Albums Revisited: Stone Temple Pilots’ Core Turns 25: Looking back on STP’s blockbuster (yet polarizing) début album ahead of its 25th anniversary deluxe reissue.
“Overnight success” is an often offensive term when describing a band. No group gets it together their first night out. It’s the incubation process that counts, and some bands get an earlier break than others. Stone Temple Pilots were often accused of being an overnight success, but it took them four years to hit the big time. That’s still pretty damn fast.
The group started their career in 1989 as Mighty Joe Young. They would sign to Atlantic Records in 1992, but first they had to change their name (due to a trademark issue). Inspired by the STP Motor Oil logo, they changed it to Shirley Temple’s Pussy. When that didn’t go over so great, Stone Temple Pilots was born.
The band recorded their début album Core (which celebrates its 25th anniversary September 29th) with alternative producer du jour Brendan O’Brien (Pearl Jam, Rage Against The Machine, Soundgarden) in a scant five weeks. It’s polished but unfussy structure helped ensure their success. There’s an “if it ain’t broke don’t fix it” vibe on Core–simple, catchy rock songs with just enough odd angles to make them perfect for the Grunge era.
Core kicks off with the D-tuned slammer Dead and Bloated, with vocalist Scott Weiland screaming I am smelling like a rose that somebody gave me on my birthday deathbed intro right into guitarist Dean DeLeo’s Les Paul pickup. And DeLeo’s lumbering riff had a dangerous, dull ache that made it irresistible.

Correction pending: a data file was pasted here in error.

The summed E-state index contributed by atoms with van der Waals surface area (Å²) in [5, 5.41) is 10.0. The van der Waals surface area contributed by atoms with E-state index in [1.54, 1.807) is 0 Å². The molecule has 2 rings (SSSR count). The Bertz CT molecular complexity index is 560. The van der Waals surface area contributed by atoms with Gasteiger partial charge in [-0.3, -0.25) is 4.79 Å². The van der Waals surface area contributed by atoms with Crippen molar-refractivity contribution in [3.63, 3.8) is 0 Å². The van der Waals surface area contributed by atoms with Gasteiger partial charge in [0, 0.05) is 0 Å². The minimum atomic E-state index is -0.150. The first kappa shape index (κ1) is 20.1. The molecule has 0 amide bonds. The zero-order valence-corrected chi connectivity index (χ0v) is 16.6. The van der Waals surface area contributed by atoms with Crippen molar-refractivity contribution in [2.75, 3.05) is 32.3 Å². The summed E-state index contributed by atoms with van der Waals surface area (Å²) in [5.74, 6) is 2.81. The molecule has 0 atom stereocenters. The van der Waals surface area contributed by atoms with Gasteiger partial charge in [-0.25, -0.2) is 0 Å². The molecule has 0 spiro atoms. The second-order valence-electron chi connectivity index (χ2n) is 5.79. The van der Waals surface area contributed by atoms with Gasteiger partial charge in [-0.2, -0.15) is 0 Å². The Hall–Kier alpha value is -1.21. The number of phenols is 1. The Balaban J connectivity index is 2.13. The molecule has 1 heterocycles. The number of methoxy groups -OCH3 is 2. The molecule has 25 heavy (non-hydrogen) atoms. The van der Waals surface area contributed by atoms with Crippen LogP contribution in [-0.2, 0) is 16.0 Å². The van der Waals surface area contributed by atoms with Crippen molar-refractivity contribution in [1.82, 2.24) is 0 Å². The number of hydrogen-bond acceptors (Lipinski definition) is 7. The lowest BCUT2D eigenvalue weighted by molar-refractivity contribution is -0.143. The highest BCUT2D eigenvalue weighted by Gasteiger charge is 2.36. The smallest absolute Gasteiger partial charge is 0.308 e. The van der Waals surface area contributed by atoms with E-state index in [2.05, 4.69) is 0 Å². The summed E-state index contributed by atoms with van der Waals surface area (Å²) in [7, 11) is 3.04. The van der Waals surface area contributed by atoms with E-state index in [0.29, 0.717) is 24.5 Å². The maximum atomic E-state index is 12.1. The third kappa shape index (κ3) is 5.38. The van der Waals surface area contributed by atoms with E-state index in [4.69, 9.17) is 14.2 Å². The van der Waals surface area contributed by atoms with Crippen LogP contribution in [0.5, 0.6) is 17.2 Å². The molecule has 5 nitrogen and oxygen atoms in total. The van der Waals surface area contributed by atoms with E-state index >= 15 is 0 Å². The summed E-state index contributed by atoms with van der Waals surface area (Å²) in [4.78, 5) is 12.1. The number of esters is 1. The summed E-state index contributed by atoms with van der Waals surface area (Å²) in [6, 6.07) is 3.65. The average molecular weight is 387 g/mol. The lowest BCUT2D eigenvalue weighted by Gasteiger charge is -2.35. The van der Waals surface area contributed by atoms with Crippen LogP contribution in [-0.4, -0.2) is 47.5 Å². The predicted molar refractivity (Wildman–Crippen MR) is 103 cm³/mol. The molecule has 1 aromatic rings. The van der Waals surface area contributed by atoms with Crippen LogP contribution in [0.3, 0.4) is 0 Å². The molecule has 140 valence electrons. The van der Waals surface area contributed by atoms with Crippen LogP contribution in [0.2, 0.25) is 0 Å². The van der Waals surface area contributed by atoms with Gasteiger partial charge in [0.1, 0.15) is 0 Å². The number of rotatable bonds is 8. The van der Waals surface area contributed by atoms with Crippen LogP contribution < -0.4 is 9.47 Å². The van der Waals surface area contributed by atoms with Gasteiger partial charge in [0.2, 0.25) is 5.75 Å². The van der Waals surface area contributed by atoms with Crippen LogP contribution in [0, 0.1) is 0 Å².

Sex Type Thing was the band’s first big hit, and it’s not hard to see why. It had a great riff, great vocals and a slick video that got a major push on MTV. Weiland’s photogenic looks didn’t hurt either. It was the perfect song to send a band to stardom in 1992. And it did…but at a cost.
Weiland was accused by many of misogynist lyrics (including you shouldn’t have worn that dress!). This critique hurt him deeply, and he felt misconstrued.
While the song was written from the perspective of a rapist, it was an indictment of sexual predators and the objectification of women, partly inspired by Weiland learning his high school girlfriend was gang raped (and likely informed by the sexual abuse he suffered as a child).
Like the best rock stars, Weiland was as sensitive as he was abrasive. He hated being misunderstood, but he was often inarticulate in interviews. His lyrics were mysterious as a result, lending much to interpretation. Generation X could relate.
While Robert DeLeo was the bassist for STP, he occasionally contributed guitar duties along with his brother. Plush was a result of his six-string work, the memorable guitar hook inspired by his love of jazz and ragtime music. It paid off handsomely, becoming their biggest hit.
The label knew Plush had the potential for a smash single, but the band didn’t want to be a one-hit wonder, and buried it towards the end of the album. There was a method to their madness.
The Plush video also gave Weiland grief, his crazed facial expressions and vocal stylings recalling Eddie Vedder. Perhaps it was an unintentional, improvised moment, but it inspired mockery from naysayers. The acoustic version the band recorded for Headbangers Ball helped dilute this, with Weiland abstaining from Eddie-face, letting the stark arrangement illuminate just what a great vocalist he was.